• The advantage of developing and using your own personal story is that it happened to you. That doesn’t mean that it doesn’t seem plausible and even bring to mind similar stories that your listeners have experienced — this is even better, because they will relate more to you and your topic. It is OK to embellish a bit, but my warning here is to share your struggles rather than your triumphs. People like to hear about times when you are the “bug” rather than the “windshield.”
  • Don’t be afraid to expose some of your weaknesses or fears. I have a story that everyone loves called “Bat in the Bathroom.” It gets lots of laughs and many of my listeners rush up after my presentation to share similar challenges with nature’s creatures.
  • One other caveat about personal “Signature Stories” is that you are not using them for your own therapy. I have heard speakers who think they are touching the hearts of their audience, when they are actually making them uncomfortable. I tell a positive story about my son’s bout with cancer, but it took me several years before I could tell it without crying. Once I had control and started to tell it — it is called, “I Believe in Miracles” — I have had many relatives of cancer patients thank me for sharing it.

So, get busy and develop your “Signature Story.” You will be amazed by the presentation power of using it.

3 Practical Tips for Adding Pause Power to Your Presentations

The audience was waiting for the company president to say something. The chatter stopped and the sound of the room was hushed. Only the sound of the projector hummed above the hushed pulsating breathing of the crowd. The CEO stood tall behind the lectern quietly looking at the crowded room for about 30 seconds then stepped away to the side of the lectern opened his arms wide and said “Thank you for being on my team”

That president received a standing ovation before he even started his presentation.
He combined the power of pausing with a good opening.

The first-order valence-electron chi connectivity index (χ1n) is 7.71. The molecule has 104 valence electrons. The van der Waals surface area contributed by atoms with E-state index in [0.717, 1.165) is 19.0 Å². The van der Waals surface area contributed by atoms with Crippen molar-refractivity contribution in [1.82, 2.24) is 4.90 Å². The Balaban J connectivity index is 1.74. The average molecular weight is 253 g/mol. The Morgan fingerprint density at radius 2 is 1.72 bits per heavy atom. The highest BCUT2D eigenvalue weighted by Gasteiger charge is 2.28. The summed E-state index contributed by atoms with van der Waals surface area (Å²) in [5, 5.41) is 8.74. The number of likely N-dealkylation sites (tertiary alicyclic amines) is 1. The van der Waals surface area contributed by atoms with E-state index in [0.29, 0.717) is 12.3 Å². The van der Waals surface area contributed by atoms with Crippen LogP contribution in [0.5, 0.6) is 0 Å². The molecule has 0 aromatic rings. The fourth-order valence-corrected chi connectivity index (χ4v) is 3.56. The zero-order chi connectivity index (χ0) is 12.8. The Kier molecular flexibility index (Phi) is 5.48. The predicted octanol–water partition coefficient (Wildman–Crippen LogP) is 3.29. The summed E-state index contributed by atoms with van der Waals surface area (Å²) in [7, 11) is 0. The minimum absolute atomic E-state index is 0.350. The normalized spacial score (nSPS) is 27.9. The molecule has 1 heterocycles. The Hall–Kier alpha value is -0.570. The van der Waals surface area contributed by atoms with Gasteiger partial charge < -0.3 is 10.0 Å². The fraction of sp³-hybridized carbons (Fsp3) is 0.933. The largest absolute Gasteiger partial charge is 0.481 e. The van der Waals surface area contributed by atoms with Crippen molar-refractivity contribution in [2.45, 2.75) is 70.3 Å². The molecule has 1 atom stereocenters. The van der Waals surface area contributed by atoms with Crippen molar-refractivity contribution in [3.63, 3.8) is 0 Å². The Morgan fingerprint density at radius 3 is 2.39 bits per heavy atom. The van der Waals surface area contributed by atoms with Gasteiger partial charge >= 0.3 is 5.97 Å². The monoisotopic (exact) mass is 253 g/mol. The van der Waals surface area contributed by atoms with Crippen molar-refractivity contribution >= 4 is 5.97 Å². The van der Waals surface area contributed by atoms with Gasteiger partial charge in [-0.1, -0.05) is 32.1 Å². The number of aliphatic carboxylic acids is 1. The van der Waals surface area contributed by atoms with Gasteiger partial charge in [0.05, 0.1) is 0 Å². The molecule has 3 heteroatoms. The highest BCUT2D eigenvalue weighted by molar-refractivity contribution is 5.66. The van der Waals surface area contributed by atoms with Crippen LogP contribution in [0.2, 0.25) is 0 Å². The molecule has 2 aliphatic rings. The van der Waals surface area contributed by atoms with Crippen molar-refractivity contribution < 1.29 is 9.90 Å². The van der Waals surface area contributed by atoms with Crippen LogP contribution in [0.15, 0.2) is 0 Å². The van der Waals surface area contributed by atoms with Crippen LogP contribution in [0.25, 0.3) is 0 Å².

When was the last time you found yourself hanging on the words of a speaker?

If you want to add more power to your keynote or workshop presentations learn how to PAUSE.
You can pause after you have made a point to allow it to marinate in the minds of your listeners. You can also pause before you continue your presentation to arouse the anticipation of your listener.

Pausing is a skill. Like all skills, it takes practice.

Consider practicing the following:

1. Pause before you say anything at the beginning of your presentation for a few seconds. Center yourself, breath and make eye contact with your audience.

Not only will this help you to relax but also it will arouse the curiosity of your audience. I would not suggest a real long pause because the audience may wonder if you are ill.

2. Pause about a few seconds after you tell the punch line of a joke, make a startling statement, or make a call to action.

If you have told a joke, it allows time for your audience to laugh. If you make a startling statement, it will provide time it to sink into the minds of your listeners. In addition, if you make a call to action the pause will allow time for your audience to respond.

3. Pause as you make a change from one topic to the next.

So often a speaker may speed up their pace because of time pressures. As a result, they may make transitions from one topic to the next without their audience realizing it.

Remember also, that it is far better to use pauses instead of filler words like uhms or ok, and everything, etc.

Do not be afraid of the silence it is a rare event these days. Instead, use PAUSE POWER the next time you present!